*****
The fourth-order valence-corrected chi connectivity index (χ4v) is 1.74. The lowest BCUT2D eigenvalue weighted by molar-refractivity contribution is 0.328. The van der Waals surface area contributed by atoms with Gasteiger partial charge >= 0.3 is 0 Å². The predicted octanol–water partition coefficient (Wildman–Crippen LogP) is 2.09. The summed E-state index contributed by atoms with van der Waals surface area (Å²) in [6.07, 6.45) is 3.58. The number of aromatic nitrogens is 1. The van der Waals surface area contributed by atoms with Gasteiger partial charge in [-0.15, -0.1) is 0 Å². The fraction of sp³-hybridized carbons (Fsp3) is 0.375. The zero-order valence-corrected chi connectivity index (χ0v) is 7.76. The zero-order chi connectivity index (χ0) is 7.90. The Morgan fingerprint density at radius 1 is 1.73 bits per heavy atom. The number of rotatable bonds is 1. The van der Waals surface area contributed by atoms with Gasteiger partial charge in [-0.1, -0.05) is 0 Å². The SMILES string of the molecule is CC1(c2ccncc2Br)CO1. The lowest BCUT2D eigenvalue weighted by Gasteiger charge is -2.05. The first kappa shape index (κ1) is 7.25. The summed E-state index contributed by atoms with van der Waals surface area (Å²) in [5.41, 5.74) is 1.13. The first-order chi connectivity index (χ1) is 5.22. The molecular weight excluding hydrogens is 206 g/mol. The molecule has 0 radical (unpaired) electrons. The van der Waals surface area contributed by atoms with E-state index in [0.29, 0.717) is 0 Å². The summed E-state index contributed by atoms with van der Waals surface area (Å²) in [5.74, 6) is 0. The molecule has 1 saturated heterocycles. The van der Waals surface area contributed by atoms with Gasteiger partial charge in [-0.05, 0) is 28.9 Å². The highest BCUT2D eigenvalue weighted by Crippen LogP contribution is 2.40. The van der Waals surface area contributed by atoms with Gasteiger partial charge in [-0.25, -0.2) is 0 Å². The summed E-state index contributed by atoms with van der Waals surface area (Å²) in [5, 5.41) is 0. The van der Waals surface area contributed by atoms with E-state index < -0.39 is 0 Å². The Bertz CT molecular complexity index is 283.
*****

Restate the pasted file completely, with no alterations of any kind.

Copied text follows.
The fourth-order valence-corrected chi connectivity index (χ4v) is 1.74. The lowest BCUT2D eigenvalue weighted by molar-refractivity contribution is 0.328. The van der Waals surface area contributed by atoms with Gasteiger partial charge >= 0.3 is 0 Å². The predicted octanol–water partition coefficient (Wildman–Crippen LogP) is 2.09. The summed E-state index contributed by atoms with van der Waals surface area (Å²) in [6.07, 6.45) is 3.58. The number of aromatic nitrogens is 1. The van der Waals surface area contributed by atoms with Gasteiger partial charge in [-0.15, -0.1) is 0 Å². The fraction of sp³-hybridized carbons (Fsp3) is 0.375. The zero-order valence-corrected chi connectivity index (χ0v) is 7.76. The zero-order chi connectivity index (χ0) is 7.90. The Morgan fingerprint density at radius 1 is 1.73 bits per heavy atom. The number of rotatable bonds is 1. The van der Waals surface area contributed by atoms with Gasteiger partial charge in [-0.1, -0.05) is 0 Å². The SMILES string of the molecule is CC1(c2ccncc2Br)CO1. The lowest BCUT2D eigenvalue weighted by Gasteiger charge is -2.05. The first kappa shape index (κ1) is 7.25. The summed E-state index contributed by atoms with van der Waals surface area (Å²) in [5.41, 5.74) is 1.13. The first-order chi connectivity index (χ1) is 5.22. The molecular weight excluding hydrogens is 206 g/mol. The molecule has 0 radical (unpaired) electrons. The van der Waals surface area contributed by atoms with E-state index in [0.29, 0.717) is 0 Å². The summed E-state index contributed by atoms with van der Waals surface area (Å²) in [5.74, 6) is 0. The molecule has 1 saturated heterocycles. The van der Waals surface area contributed by atoms with Gasteiger partial charge in [-0.05, 0) is 28.9 Å². The highest BCUT2D eigenvalue weighted by Crippen LogP contribution is 2.40. The van der Waals surface area contributed by atoms with Gasteiger partial charge in [-0.25, -0.2) is 0 Å². The summed E-state index contributed by atoms with van der Waals surface area (Å²) in [5, 5.41) is 0. The van der Waals surface area contributed by atoms with E-state index < -0.39 is 0 Å². The Bertz CT molecular complexity index is 283.